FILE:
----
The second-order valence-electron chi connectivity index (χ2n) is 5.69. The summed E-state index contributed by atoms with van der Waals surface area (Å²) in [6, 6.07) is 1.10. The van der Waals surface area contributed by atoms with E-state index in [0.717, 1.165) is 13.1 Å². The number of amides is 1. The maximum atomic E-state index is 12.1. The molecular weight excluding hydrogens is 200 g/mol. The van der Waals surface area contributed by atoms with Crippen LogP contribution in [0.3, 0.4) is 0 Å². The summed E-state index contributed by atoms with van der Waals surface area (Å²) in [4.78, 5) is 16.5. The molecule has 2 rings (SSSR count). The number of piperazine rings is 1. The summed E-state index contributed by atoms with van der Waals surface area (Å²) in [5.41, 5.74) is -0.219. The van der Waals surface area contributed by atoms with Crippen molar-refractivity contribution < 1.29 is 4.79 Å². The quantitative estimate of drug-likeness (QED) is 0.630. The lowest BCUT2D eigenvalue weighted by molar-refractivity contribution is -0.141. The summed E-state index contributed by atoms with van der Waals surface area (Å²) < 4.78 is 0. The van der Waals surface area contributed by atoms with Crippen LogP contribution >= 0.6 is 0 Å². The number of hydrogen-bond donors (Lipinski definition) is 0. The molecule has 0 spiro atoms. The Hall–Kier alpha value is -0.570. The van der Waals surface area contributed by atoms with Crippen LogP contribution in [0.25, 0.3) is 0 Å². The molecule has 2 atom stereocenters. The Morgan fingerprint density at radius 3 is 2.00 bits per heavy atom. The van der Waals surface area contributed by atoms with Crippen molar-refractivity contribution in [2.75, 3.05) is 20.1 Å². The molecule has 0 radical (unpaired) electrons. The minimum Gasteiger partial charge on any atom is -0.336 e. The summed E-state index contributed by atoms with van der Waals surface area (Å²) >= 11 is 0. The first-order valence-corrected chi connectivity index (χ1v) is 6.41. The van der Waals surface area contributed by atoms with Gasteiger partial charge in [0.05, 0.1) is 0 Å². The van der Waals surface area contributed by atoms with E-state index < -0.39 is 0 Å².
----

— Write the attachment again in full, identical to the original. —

The second-order valence-electron chi connectivity index (χ2n) is 5.69. The summed E-state index contributed by atoms with van der Waals surface area (Å²) in [6, 6.07) is 1.10. The van der Waals surface area contributed by atoms with E-state index in [0.717, 1.165) is 13.1 Å². The number of amides is 1. The maximum atomic E-state index is 12.1. The molecular weight excluding hydrogens is 200 g/mol. The van der Waals surface area contributed by atoms with Crippen LogP contribution in [0.3, 0.4) is 0 Å². The summed E-state index contributed by atoms with van der Waals surface area (Å²) in [4.78, 5) is 16.5. The molecule has 2 rings (SSSR count). The number of piperazine rings is 1. The summed E-state index contributed by atoms with van der Waals surface area (Å²) in [5.41, 5.74) is -0.219. The van der Waals surface area contributed by atoms with Crippen molar-refractivity contribution < 1.29 is 4.79 Å². The quantitative estimate of drug-likeness (QED) is 0.630. The lowest BCUT2D eigenvalue weighted by molar-refractivity contribution is -0.141. The summed E-state index contributed by atoms with van der Waals surface area (Å²) < 4.78 is 0. The van der Waals surface area contributed by atoms with Crippen LogP contribution >= 0.6 is 0 Å². The number of hydrogen-bond donors (Lipinski definition) is 0. The molecule has 0 spiro atoms. The Hall–Kier alpha value is -0.570. The van der Waals surface area contributed by atoms with Crippen LogP contribution in [0.25, 0.3) is 0 Å². The molecule has 2 atom stereocenters. The Morgan fingerprint density at radius 3 is 2.00 bits per heavy atom. The van der Waals surface area contributed by atoms with Crippen molar-refractivity contribution in [2.75, 3.05) is 20.1 Å². The molecule has 0 radical (unpaired) electrons. The minimum Gasteiger partial charge on any atom is -0.336 e. The summed E-state index contributed by atoms with van der Waals surface area (Å²) >= 11 is 0. The first-order valence-corrected chi connectivity index (χ1v) is 6.41. The van der Waals surface area contributed by atoms with Gasteiger partial charge in [0.05, 0.1) is 0 Å². The van der Waals surface area contributed by atoms with E-state index < -0.39 is 0 Å².